When you see them running toward you, turn around and run.
Our New Year’s Eve began with a dinner cooked by Trinity for Manuel and Rome. They own and run the hostel where we are staying. They are a very kind, quiet couple who care about the people who stay here, especially when our friend was mugged. Trin made chicken adobo and a side dish of chayote.
PARTY LIKE A LOCAL
After dinner, Trin and I headed to Tania’s house to celebrate the start of the new year with her family. Tania is an intelligent and beautiful woman whom we met here in Leon, Nicaragua where she grew up and currently works as a dentist. We have enjoyed her insight into the area and into the culture of Nicaragua.
I would not want to be driving through Leon in New Year’s Eve. Families and friends unofficially closed off many of the streets simply by stringing a rope across the road and setting up tables and chairs.
We hung out with Tania’s family and friends out on the street, talking and drinking. Nicaragua has a version of the eggnog called Rompope and it was pretty good.
After a while, they started up the piñata. This was as much for the adults as it was for the kids. It was setup to be a little bit more challenging as it was controlled by two people, one for the up and down motion and the other for the side to side. Almost everyone took turns, including Trin and I. It was not easy and the piñata hit us more than we hit it, but eventually somebody broke the piñata and we all grabbed candy.
A ROPE BOMB
Tania’s cousin works at a fireworks factory and every year he tries to outdo himself. As midnight approached he brought out a very long rope of bombs. They laid it out on the street from one end of the block to the other. The rope bomb was so long that there was still a lot of it left when they reached the other end of the block.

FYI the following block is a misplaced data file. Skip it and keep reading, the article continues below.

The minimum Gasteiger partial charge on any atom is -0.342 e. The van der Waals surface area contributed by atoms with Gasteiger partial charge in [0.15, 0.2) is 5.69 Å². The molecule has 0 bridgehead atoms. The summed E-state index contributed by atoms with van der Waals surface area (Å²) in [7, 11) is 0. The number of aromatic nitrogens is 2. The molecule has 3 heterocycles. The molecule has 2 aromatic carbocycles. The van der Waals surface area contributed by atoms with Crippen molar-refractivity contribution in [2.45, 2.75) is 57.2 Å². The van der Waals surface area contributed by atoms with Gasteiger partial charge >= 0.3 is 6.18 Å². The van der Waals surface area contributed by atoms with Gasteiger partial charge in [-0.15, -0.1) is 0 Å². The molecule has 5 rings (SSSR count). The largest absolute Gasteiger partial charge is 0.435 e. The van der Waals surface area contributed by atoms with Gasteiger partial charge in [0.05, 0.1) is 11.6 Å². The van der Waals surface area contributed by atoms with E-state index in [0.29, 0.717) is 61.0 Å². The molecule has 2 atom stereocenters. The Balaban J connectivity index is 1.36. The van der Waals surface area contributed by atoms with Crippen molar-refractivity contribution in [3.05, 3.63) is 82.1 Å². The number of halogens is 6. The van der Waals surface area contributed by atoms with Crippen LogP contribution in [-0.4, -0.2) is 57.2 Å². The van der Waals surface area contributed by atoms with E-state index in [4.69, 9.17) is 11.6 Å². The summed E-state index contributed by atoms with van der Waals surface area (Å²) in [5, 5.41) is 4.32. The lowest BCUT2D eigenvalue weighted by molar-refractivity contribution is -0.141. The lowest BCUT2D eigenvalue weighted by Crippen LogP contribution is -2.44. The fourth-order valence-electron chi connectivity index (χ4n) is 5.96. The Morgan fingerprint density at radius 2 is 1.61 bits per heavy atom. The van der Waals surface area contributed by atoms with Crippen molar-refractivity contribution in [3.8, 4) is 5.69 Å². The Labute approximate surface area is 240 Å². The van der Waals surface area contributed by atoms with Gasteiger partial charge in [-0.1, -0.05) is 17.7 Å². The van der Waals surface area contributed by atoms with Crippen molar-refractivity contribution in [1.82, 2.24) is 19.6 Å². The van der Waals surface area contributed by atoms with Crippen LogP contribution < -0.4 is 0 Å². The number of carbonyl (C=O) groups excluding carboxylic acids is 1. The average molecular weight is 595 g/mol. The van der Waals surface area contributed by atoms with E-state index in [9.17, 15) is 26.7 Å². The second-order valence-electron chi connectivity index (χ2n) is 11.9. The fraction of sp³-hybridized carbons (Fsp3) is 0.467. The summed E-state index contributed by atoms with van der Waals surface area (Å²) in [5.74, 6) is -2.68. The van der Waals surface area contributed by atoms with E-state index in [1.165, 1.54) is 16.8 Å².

They were trying to decide whether to pull it across to the next street or just spread it out on the corner when we heard loud and fiery explosions coming from the other end of the block. Evidently, the other guys had already set off the rope bomb on the other end, and the explosions were approaching us at a quick pace. We stepped back as Tania’s cousin, who still had a large part of the rope bomb wrapped around his arm, frantically spread it out in all directions.
RUNNING FROM THE BULL
After the string of bombs died down we walked back toward the middle of the block to see them light the bull. A man climbed inside a square box (vaguely resembling the shape of a bull) wired with multiple rocket bombs on every side.
We followed him as he started prancing and hopping down the street, the people in front of him running away as the fuse grew shorter. Without warning, he quickly turned around and started running towards us. We ran away in fits of screams and laughter as the first set of rocket bombs flew in all directions. There would be a pause in between explosions as the fuse approached the next set in the bull, and we repeated the whole thing a few times.
Midnight had arrived, and it was time to burn the viejo (old man). He hung above the street from a wire strung between the homes on either side. The viejo is a paper mâché of an old man dressed to the 9’s with real clothes. He represents the old year that is passing. He is a stuffed with firecrackers and bombs. They light him up in a great bundle of fire and explosions.
They strung up the bull with another set of rocket bombs. We did another round of “running with the bull,” laughing and then having more drinks with the family. My favorite part of the night was seeing the family. Generations worth of relatives were sitting around in chairs in the street, together, talking, laughing, having fun and enjoying each other.
Fireworks continued to go off all around us and the streets were alive with parties. A wonderful way to bring in the new year.
Happy New Year to all. May this year brings you health and happiness, but most of all continued courage to question and seek the truth.
Retired from Corporate America at the age of 43 along with her husband Trinity. In 2016 they sold their home to begin a nomadic life of slow travel. Bonnie writes of their experience on the road in each country. Subscribe to follow her stories here.
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